Marsiling-Yew Tee Member of Parliament (MP) Alex Yam on Thursday (25 Feb) criticised opposition Members of Parliament (MP) suggestions’ on the use of Singapore’s reserves, describing their proposals as “raiding the cookie jar”.
Mr Yam, who is also the Mayor for North West District, noted that many of the suggestions by the alternative parties seemed to indicate that “everything can be easily funded” because “it’s only X per cent of the GDP [Gross Domestic Product]”.
“But if we take all these suggestions together, X per cent here, Y per cent there, Z per cent somewhere else, it adds up significantly. That’s a whole lot of cookies to be given out,” he asserted.
Mr Yam went on to say that the Workers’ Party’s (WP) proposals seem to indicate that the Government can “eat, eat away [but] not everything, be careful”.
“And if we run low, instead of buying the ingredients, the government should make more, yet not what is necessary to provide ingredients to make the cookies,” he added.
The Progress Singapore Party (PSP), on the other hand, appeared to suggest that the Government should “take everything from the jar, everything, including the crumbs”, said Mr Yam.
At this point, the Leader of the Opposition Pritam Singh interrupted and asked if Mr Yam could identify which WP members had made the points that he mentioned earlier, but his question was left unanswered.
Mr Yam continued by saying that “no one wants to say how much it would cost, nor be the one to buy the ingredients and bake those cookies”.
“That big elephant in the room, of course, is GST. We cannot be constantly asking for more without being cogent of the cost,” he added.
In response, Mr Singh’s fellow Aljunied GRC MP Leon Perera, also from WP, pointed out that the Government had in 2008 amended the rules governing the use of the reserves to create the Net Investment Returns Contribution (NIRC) framework.
“Is it (Mr Yam)’s position or argument that those were really ‘raiding the cookie jar’ as well?” Mr Perera asked.
“Is it (Mr Yam)’s view that any kind of deviation away from these rules that are currently entrenched in the Constitution … amounts to sort of raiding the cookie jar and becoming a ‘Cookie Monster’, even if those rules are slowing the slope of the growth of the reserves but do not actually draw upon and pull down the reserves?” He added.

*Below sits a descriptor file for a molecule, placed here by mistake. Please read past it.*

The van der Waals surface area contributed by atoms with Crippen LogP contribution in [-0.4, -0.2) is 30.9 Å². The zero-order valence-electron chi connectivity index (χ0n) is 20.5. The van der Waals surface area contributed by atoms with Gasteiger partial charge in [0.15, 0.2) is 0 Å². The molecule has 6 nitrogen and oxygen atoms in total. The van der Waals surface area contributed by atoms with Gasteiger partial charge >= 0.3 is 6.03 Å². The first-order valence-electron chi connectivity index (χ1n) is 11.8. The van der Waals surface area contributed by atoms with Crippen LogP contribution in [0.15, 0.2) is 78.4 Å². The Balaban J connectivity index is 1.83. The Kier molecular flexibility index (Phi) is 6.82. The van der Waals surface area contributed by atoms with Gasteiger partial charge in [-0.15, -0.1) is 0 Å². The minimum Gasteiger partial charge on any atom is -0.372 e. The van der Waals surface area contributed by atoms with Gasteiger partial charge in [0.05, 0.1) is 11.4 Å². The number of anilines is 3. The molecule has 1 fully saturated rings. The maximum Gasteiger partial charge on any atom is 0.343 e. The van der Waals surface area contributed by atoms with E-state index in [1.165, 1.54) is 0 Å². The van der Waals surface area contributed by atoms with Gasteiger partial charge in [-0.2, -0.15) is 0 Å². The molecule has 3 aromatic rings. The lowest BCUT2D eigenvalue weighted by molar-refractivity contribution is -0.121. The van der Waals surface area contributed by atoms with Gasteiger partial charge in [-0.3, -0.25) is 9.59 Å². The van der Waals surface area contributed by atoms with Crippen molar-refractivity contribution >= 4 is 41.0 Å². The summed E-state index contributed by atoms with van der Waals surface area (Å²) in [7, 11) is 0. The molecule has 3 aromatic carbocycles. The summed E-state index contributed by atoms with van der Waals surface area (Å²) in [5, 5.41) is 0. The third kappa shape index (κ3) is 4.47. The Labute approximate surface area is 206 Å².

Mr Perera noted that the absolute amount of reserves relative to GDP changes over decades and that consequently, the rules should also evolve and change.
“And as the rules of society changes and the opportunities to invest in the people and the country change, shouldn’t those rules also be subject to change as well?” He added.
Mr Yam replied that while the Government does make adjustments such as introducing the NIRC, it also puts in measures to ensure that the Government will “never empty out the cookie jar”, reiterating that “the cookie jar exists for moments of need”.
“And even in the current moment where we would benefit certainly from being extraordinarily generous, we have decided on what is prudent to ensure that there is always something left over,” he said.
“Ideas can be considered and adjustments made, but always with the view that we think about the future and not just about the now,” Mr Yam added.
Netizens question Mr Yam if “taking cookies from average citizens seems to be right”
Penning their thoughts under the comment section of TODAY’s Facebook post, a handful of netizens pointed out that it is the People’s Action Party (PAP) government that is “taking cookies” from the citizens by raising petrol duty, the goods and services tax, and other taxes.
One netizen noted that the Government continues to increase taxes “along with their salary”, while the people are facing pay cuts and retrenchments.
He then questioned if the Government “taking cookies from average citizens” would seem right.
One netizen commented that Mr Yam remarks seemed to imply that the PAP’s drawing on past reserves will not lead to bankruptcy, and that only the opposition members’ suggestions will.
“Look at how the govt is wasting money. If can cut down on unnecessary spending, don’t even need to raise GST,” they said.
Another user commented that the PAP Government keeps eating and eating away “from the cookie jar of Singaporeans” by paying themselves “obscene salaries”.
One netizen noted that the PAP would raise taxes to “refill the reserves quickly”, adding that the Government should instead return the money it used to save Singapore Airlines during the COVID-19 crisis.
A user went on to highlight that it is the PAP who “dug into the reserves” and think that “the cookie jar can be easily funded back”.
Another user pointed out that instead of criticising the opposition members, the Government should reveal the numbers relating to the reserves to the public.
“I think, instead of shaming them for speaking up, it would be better to be transparent…” she wrote.
One netizen noted that the Government could have cut expenses before introducing taxes.